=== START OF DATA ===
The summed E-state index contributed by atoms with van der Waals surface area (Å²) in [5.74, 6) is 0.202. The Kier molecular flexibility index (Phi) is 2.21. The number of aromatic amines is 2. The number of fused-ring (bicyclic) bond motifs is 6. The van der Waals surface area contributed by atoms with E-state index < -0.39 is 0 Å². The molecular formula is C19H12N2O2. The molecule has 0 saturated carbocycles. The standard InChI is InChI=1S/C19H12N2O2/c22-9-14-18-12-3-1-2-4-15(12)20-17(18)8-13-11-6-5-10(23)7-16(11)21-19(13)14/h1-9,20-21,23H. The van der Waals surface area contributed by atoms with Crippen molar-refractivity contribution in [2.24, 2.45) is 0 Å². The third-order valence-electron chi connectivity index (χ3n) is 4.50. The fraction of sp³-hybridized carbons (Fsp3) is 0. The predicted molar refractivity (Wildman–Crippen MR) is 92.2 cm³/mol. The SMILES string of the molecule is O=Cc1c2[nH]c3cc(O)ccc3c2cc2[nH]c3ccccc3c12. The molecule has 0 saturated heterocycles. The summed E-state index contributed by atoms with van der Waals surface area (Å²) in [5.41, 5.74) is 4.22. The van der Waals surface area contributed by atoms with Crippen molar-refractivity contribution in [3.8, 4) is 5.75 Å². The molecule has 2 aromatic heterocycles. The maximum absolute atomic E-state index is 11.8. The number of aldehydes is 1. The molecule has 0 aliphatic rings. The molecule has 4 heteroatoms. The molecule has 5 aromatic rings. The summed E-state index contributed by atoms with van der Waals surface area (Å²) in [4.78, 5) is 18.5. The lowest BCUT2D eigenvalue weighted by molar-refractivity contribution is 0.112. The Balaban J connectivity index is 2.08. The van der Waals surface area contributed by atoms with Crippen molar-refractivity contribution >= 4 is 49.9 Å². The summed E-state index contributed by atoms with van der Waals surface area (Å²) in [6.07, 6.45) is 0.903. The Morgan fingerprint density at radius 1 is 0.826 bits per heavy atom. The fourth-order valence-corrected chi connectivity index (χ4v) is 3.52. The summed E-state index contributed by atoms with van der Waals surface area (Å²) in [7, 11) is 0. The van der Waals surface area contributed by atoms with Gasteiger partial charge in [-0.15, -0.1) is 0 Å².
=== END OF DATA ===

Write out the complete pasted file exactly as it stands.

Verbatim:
The summed E-state index contributed by atoms with van der Waals surface area (Å²) in [5.74, 6) is 0.202. The Kier molecular flexibility index (Phi) is 2.21. The number of aromatic amines is 2. The number of fused-ring (bicyclic) bond motifs is 6. The van der Waals surface area contributed by atoms with E-state index < -0.39 is 0 Å². The molecular formula is C19H12N2O2. The molecule has 0 saturated carbocycles. The standard InChI is InChI=1S/C19H12N2O2/c22-9-14-18-12-3-1-2-4-15(12)20-17(18)8-13-11-6-5-10(23)7-16(11)21-19(13)14/h1-9,20-21,23H. The van der Waals surface area contributed by atoms with Crippen molar-refractivity contribution in [2.24, 2.45) is 0 Å². The third-order valence-electron chi connectivity index (χ3n) is 4.50. The fraction of sp³-hybridized carbons (Fsp3) is 0. The predicted molar refractivity (Wildman–Crippen MR) is 92.2 cm³/mol. The SMILES string of the molecule is O=Cc1c2[nH]c3cc(O)ccc3c2cc2[nH]c3ccccc3c12. The molecule has 0 saturated heterocycles. The summed E-state index contributed by atoms with van der Waals surface area (Å²) in [5.41, 5.74) is 4.22. The van der Waals surface area contributed by atoms with Crippen molar-refractivity contribution in [3.8, 4) is 5.75 Å². The molecule has 2 aromatic heterocycles. The maximum absolute atomic E-state index is 11.8. The number of aldehydes is 1. The molecule has 0 aliphatic rings. The molecule has 4 heteroatoms. The molecule has 5 aromatic rings. The summed E-state index contributed by atoms with van der Waals surface area (Å²) in [4.78, 5) is 18.5. The lowest BCUT2D eigenvalue weighted by molar-refractivity contribution is 0.112. The Balaban J connectivity index is 2.08. The van der Waals surface area contributed by atoms with Crippen molar-refractivity contribution >= 4 is 49.9 Å². The summed E-state index contributed by atoms with van der Waals surface area (Å²) in [6.07, 6.45) is 0.903. The Morgan fingerprint density at radius 1 is 0.826 bits per heavy atom. The fourth-order valence-corrected chi connectivity index (χ4v) is 3.52. The summed E-state index contributed by atoms with van der Waals surface area (Å²) in [7, 11) is 0. The van der Waals surface area contributed by atoms with Gasteiger partial charge in [-0.15, -0.1) is 0 Å².